3. Kaneohe Bay, on the eastern side of the island, where the Marine Corps base is. It's a well known gathering spot for hammerhead sharks around this time of year. You're almost certain to see them. And at night, if you're able to get on the base, the moonrise over the old ammo depot (a half-crater remnant) is not to be missed.

On Maui:
1. Take the road to Hana in the AFTERNOON. You'll be going opposite the traffic (which is almost a parking lot in the morning). Stay overnight at a B&B there, and drive BACK in the morning, again opposite traffic.
2. Hike the trail that goes a short way in the valley and past the Iao Needle.

Have a great trip.

(in reply to Bullwinkle58)
Post #: 4
RE: Travelling to Hawaii - 1/3/2013 10:06:55 PM   
Panther Bait


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My wife and I both liked swimming in Hanauma Bay on the southeast side of Oahu.  It's a lagoon/crater that makes for pretty easy swimming/snorkeling, although I'm not sure there is anything particularly exotic as far as sea life goes to see there. 

It's admittedly touristy, so get there on the early side to avoid the crowd.  We went first thing in the morning and it wasn't bad, but it got busy by the time we left. 

Also, lots of interesting places to eat in Honolulu.

Mike

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RE: Travelling to Hawaii - 1/3/2013 10:17:17 PM   
CaptDave

 

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The Big Island doesn't have a lot of attractions compared to the others, and what is interesting to one will be completely boring to another. That said, here is my list:

1. Visit South Point (but avoid any scuzzy-looking types while you're there). You can take turns being the southernmost person in the United States.

2. Based on the assumption that you're staying in the Kailua-Kona area (since you're there for a week), drive the Queen Kaahumanu Highway (Route 19) around the northwest tip of the island (at the junction with Route 270, turn left onto 270). Just past Hikapoloa take the Upolu Airport Road to the left. The airport itself is interesting to anyone with an aviation bent (5 whole planes based there, winds that make me wonder how anyone survives flying there), but it's just an interesting drive. After backtracking to the main highway, continue in the original direction. In the town of Hawi, turn right on Route 250 (it's been a while, but I think it's the only stop sign in town). This takes you back to Route 19 in Waiaka. From there you can turn right to head back to Kailua-Kona, or turn left and head into Waimea. Route 250 is NOT the type of road you expect to find in Hawaii; the scenery is more reminiscent of California! If you go to Waimea, either turn right at the junction with Route 190 and you can head back to Kailua-Kona (the Kamuela airport, just outside of town, is another throwback diversion for airport junkies) or turn left, staying on Route 19, and head for Hilo.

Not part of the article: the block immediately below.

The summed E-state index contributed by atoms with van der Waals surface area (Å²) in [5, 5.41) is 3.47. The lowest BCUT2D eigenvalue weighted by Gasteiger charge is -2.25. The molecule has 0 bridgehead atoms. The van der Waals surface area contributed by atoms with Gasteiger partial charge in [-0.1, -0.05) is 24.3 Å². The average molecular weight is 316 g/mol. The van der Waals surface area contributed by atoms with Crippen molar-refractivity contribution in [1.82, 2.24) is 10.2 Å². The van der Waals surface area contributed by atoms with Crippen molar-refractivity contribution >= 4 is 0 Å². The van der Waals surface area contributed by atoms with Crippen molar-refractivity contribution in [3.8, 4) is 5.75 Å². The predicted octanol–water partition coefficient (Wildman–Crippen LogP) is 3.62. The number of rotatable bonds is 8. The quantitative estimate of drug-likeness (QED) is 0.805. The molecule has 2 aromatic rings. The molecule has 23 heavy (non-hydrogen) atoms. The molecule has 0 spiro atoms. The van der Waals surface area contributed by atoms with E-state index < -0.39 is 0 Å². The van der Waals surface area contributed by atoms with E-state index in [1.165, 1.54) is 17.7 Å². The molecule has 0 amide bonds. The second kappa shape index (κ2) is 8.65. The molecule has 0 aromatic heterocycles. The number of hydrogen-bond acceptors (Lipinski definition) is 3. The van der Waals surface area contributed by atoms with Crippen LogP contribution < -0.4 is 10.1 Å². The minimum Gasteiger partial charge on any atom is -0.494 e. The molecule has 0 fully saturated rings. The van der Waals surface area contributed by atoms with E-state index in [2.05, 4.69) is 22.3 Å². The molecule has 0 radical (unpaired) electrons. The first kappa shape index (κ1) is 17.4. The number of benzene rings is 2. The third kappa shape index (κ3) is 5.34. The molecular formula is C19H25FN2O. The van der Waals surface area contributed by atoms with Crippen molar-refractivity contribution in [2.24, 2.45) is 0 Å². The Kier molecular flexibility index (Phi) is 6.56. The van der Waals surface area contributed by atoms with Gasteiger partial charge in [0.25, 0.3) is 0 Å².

3. On the road to Hilo, there is a railroad museum in Laupahoehoe. It's not big -- you can see it all in under an hour -- but has a good display of island history in addition to the trains. They're happy to get any visitors that stop! Beware; the woman who works there can talk your ears off!

Back on Oahu there are, of course, zillions of things to do. Just a short list of my favorites that aren't on everybody's list:

A. At the east end of Waikiki (to the left as you face the water) there is an old shore battery that is now a museum. Modern stuff on the roof, but the inside (nice and cool, by the way) is all World War II. They can't tear it down because the necessary blasting would level half of Honolulu, so they're making good use of it.

B. Near that battery is the Honolulu Aquarium. One of the best I've seen (but still not the Tennessee Aquarium, in Chattanooga). You definitely see a lot of fish you won't find in most others in the US.